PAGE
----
Mitochondrial dysfunction linked to cortical under-connectivity, cognitive impairment
Under-connectivity, or too few connections in the brain, could be the underlying cause of brain disorders like autism and schizophrenia, according to a new study by researchers at the George Washington University Institute for Neuroscience in Washington, D.C. and published in the journal Neuron.
Working in models of DiGeorge/22q11 Deletion Syndrome, a common disorder with the highest known genetic association with diseases like schizophrenia and autism, the researchers defined the disruptions of cell and molecular functions that lead to altered development of nerve cells and their connections in the cerebral cortex. They associated these changes with behavioral deficits linked to neurodevelopmental disorders.
Using a mouse model, the research team first sought to confirm that under-connectivity, not over-connectivity, underlies behavioral deficits. They found that the integrity and efficiency of synapses in the cortex were diminished. The researchers looked at the cells making the connections. They found the cells were unhealthy due to dysfunctional mitochondria, long known to be the powerhouse of the cell.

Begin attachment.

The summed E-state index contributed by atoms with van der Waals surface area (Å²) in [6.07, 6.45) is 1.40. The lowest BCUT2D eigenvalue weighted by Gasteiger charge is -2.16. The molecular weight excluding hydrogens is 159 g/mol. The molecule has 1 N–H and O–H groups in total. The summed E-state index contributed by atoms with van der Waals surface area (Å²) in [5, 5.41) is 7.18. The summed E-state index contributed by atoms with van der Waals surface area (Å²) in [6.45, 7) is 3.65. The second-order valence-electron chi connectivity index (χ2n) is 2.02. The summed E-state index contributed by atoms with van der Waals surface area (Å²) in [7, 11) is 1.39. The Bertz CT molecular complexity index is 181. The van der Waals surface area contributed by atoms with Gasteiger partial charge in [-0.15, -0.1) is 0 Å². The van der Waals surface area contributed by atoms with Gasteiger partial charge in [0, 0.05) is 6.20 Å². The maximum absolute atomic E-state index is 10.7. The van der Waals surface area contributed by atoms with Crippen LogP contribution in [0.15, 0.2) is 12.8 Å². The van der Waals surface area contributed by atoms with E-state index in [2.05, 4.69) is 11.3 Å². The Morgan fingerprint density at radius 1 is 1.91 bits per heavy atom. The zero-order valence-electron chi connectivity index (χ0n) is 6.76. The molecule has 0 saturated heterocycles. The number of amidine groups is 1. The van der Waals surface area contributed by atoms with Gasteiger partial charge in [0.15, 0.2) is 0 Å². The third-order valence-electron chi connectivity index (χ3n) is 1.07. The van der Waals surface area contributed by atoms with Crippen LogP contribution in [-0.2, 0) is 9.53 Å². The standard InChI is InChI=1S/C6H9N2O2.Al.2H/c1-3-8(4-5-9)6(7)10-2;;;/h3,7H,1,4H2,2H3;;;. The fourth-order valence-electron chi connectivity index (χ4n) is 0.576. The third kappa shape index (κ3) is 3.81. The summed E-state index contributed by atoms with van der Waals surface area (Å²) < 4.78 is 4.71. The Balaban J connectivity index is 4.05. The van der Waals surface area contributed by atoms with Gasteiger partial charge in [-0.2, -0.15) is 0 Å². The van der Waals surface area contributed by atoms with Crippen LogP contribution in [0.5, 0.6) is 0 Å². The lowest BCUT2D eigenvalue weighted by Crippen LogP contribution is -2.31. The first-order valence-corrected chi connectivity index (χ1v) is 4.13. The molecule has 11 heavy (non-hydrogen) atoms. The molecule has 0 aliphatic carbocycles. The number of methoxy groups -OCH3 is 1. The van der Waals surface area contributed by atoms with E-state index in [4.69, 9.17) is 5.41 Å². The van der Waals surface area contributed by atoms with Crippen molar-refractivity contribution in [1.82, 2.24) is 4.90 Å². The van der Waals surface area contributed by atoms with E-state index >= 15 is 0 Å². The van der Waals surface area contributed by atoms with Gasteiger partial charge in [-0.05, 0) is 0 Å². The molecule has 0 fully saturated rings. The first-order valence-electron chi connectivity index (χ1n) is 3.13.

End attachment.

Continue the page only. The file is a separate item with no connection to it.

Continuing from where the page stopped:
The research team then tested the theory that mitochondria in these cells might be dysfunctional due to increased reactive oxygen species, oxygen molecules that roam freely through cells and cause extensive damage.
Finally, the team used antioxidant therapy to neutralize these dangerous oxygen "free radicals" to help restore mitochondrial function. This therapy not only fixed connectivity but fixed the behavioral deficits that happened as a result.
The team then looked at the 28 genes on chromosome 22 for which one of two copies is lost in individuals with DiGeorge/22q11 Deletion Syndrome. They focused on six of these 28 genes associated with mitochondria. They identified the Txrnd2 gene, which encodes an enzyme that neutralizes reactive oxygen in mitochondria, as a critical player in the growth and connectivity of the cortical cells that are under-connected.
The study provides the first evidence showing that individual nerve cells fail to make the right number of connections. The reason for this deficit is limited growth of key nerve cells in the cerebral cortex during early development, due to both genetics and mitochondrial dysfunction, researchers said.
This work confirms a well-known clinical hypothesis that under-connectivity is the basis of disorders like autism and schizophrenia, and offers safe, effective therapy that corrects both the pathology and behavioral impairment in a valid animal model of any neurodevelopment disorder.